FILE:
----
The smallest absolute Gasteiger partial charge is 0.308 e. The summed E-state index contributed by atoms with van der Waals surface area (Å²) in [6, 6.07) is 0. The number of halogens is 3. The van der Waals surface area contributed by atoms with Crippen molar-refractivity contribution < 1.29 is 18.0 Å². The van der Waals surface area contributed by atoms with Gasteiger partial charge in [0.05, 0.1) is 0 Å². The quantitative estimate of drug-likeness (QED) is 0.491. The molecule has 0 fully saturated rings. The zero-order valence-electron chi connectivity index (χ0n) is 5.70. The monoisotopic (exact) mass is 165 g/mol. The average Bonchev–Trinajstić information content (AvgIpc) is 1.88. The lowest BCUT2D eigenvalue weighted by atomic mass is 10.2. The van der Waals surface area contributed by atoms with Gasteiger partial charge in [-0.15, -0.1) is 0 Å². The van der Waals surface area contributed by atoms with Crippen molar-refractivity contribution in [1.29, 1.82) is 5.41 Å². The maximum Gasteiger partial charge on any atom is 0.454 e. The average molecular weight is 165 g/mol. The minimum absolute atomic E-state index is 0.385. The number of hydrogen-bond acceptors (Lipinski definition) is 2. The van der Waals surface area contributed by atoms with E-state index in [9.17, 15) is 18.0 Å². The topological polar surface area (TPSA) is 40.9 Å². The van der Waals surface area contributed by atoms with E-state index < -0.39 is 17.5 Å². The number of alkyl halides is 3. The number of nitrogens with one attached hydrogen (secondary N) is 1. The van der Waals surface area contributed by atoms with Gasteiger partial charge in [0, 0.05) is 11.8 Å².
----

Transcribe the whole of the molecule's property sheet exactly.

The smallest absolute Gasteiger partial charge is 0.308 e. The summed E-state index contributed by atoms with van der Waals surface area (Å²) in [6, 6.07) is 0. The number of halogens is 3. The van der Waals surface area contributed by atoms with Crippen molar-refractivity contribution < 1.29 is 18.0 Å². The van der Waals surface area contributed by atoms with Gasteiger partial charge in [0.05, 0.1) is 0 Å². The quantitative estimate of drug-likeness (QED) is 0.491. The molecule has 0 fully saturated rings. The zero-order valence-electron chi connectivity index (χ0n) is 5.70. The monoisotopic (exact) mass is 165 g/mol. The average Bonchev–Trinajstić information content (AvgIpc) is 1.88. The lowest BCUT2D eigenvalue weighted by atomic mass is 10.2. The van der Waals surface area contributed by atoms with Gasteiger partial charge in [-0.15, -0.1) is 0 Å². The van der Waals surface area contributed by atoms with Crippen molar-refractivity contribution in [1.29, 1.82) is 5.41 Å². The maximum Gasteiger partial charge on any atom is 0.454 e. The average molecular weight is 165 g/mol. The minimum absolute atomic E-state index is 0.385. The number of hydrogen-bond acceptors (Lipinski definition) is 2. The van der Waals surface area contributed by atoms with E-state index in [9.17, 15) is 18.0 Å². The topological polar surface area (TPSA) is 40.9 Å². The van der Waals surface area contributed by atoms with E-state index < -0.39 is 17.5 Å². The number of alkyl halides is 3. The number of nitrogens with one attached hydrogen (secondary N) is 1. The van der Waals surface area contributed by atoms with Gasteiger partial charge in [0, 0.05) is 11.8 Å².